Mysteries of the Macabre

In 1978 at the Royal Opera in Stockholm, György Ligeti premiered his opera Le Grand Macabre. It’s sort of the opera that has everything, running the gamut from tragedy to comedy. Wild, dramatic, absurd, but still philosophical, the opera offers two perspectives that feel incredibly relevant to our present times: to live in fear of tyrants and monsters, always anticipating the worst, or to embrace what joys are within immediate reach.

I’ve long admired it, but never had the pleasure of seeing it in person. Instead, I’ve scoured many recordings and youtube videos. Recently, a friend shared a video that is unlike anything I’ve seen: Barbara Hannigan sings an arrangement of three arias for soprano, “Mysteries of the Macabre,” with conductor Sir Simon Rattle (recorded in January, 2015). I don’t want to give anything away, but—wow. Incredible stuff.

But wait! There’s more: Your conception of what opera is can be radically redefined too. Watch it here.

Loop38 in Groundbreaking Houston Debut

The word “try” implies a lot of different ideas from earnest ventures and brave experiments to risky attempts. It means taking a stab at something when you don’t know how it will turn out. In its debut concert last night at Midtown and Arts Theatre Center Houston, Loop38 humbly emphasized the idea of trying, but there’s no ambiguity about where it will land. With the creation of Loop38, something electrifying has arrived in Houston.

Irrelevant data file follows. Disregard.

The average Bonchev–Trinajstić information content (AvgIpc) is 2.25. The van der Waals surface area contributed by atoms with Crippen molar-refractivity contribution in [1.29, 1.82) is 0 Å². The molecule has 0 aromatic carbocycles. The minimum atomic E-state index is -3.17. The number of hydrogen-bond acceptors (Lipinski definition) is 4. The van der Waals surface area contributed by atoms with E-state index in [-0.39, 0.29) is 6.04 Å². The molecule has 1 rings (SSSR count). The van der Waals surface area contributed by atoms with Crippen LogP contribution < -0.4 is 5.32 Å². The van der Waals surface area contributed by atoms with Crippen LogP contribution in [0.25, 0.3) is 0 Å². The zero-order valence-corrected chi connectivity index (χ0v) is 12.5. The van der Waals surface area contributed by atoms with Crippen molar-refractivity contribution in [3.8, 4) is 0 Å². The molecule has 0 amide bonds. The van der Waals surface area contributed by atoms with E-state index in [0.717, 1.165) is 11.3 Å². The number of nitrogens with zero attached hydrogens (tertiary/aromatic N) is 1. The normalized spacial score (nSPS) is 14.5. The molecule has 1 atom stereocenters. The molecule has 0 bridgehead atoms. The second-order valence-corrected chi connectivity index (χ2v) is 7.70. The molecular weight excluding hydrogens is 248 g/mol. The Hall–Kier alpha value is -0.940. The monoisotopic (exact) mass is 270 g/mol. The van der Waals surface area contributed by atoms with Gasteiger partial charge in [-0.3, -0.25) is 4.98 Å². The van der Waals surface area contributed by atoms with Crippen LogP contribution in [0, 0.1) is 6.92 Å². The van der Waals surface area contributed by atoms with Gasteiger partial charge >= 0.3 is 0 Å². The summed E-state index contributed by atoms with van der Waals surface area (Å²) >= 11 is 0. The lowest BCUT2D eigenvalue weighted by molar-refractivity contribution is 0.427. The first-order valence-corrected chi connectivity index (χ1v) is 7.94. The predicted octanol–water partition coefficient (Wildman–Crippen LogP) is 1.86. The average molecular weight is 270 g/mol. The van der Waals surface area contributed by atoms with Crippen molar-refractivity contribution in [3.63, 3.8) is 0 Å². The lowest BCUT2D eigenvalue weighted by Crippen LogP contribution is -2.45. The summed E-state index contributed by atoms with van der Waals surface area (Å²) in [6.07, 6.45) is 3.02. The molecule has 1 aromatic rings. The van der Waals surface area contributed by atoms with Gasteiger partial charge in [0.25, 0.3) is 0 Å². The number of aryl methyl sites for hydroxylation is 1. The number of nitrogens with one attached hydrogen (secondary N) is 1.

Loop38 is a 17-person collective of musicians co-founded by pianist Yvonne Chen and conductor Jerry Hou. It focuses on performing “new music,” stuff that’s being composed right now and in the near past, which means the collective will constantly be taking risks, shifting the foundations of what we know and challenging us to consider new musical realities.

The five works on the program, all written in the last 24 years, showed five facets of what these new realities could be. With Andrew Norman’s 2011 work “Try,” a sensational amount of different musical ideas intersected, from dynamics fading radically in and out to sliding tones and groaning foundations above which a frenzy of notes flew around. The eight minutes comprising Christopher Cerrone’s “Recovering” were sacred moments of evolving breath (musicians stood spaced out around the room breathing into their instruments) with percussionist Craig Hauschildt unassumingly in the fore striking serene resonances.

With a paradox for a title, Mizzy Mazzoli’s 2008 “The Sound of Light” toyed with open fifths, quick scales, and duple and triple meter. Christina Hughes, pristinely performing on the flute, aptly held one heel of her leopard print pumps suspended in the air for most of the piece. Likewise, in Hans Abrahamsen’s moving quintet “Herbstlied,” Katie Hart took the English horn into uncharted pastoral territory. The English horn denotes mellow peacefulness naturally in its timbre, but this was something beyond.

The concert culminated with “Living Toys,” a 1993 composition by Thomas Adès. Of all the composers on the program, Adès was the only one I felt skeptical about. His empty and vain 2003 opera The Tempest perpetuates the stereotype that new work is difficult to listen to. And so I was surprised to feel pulled into the work, following the coordinated uncoordination of so many sounds, lines, and melodies.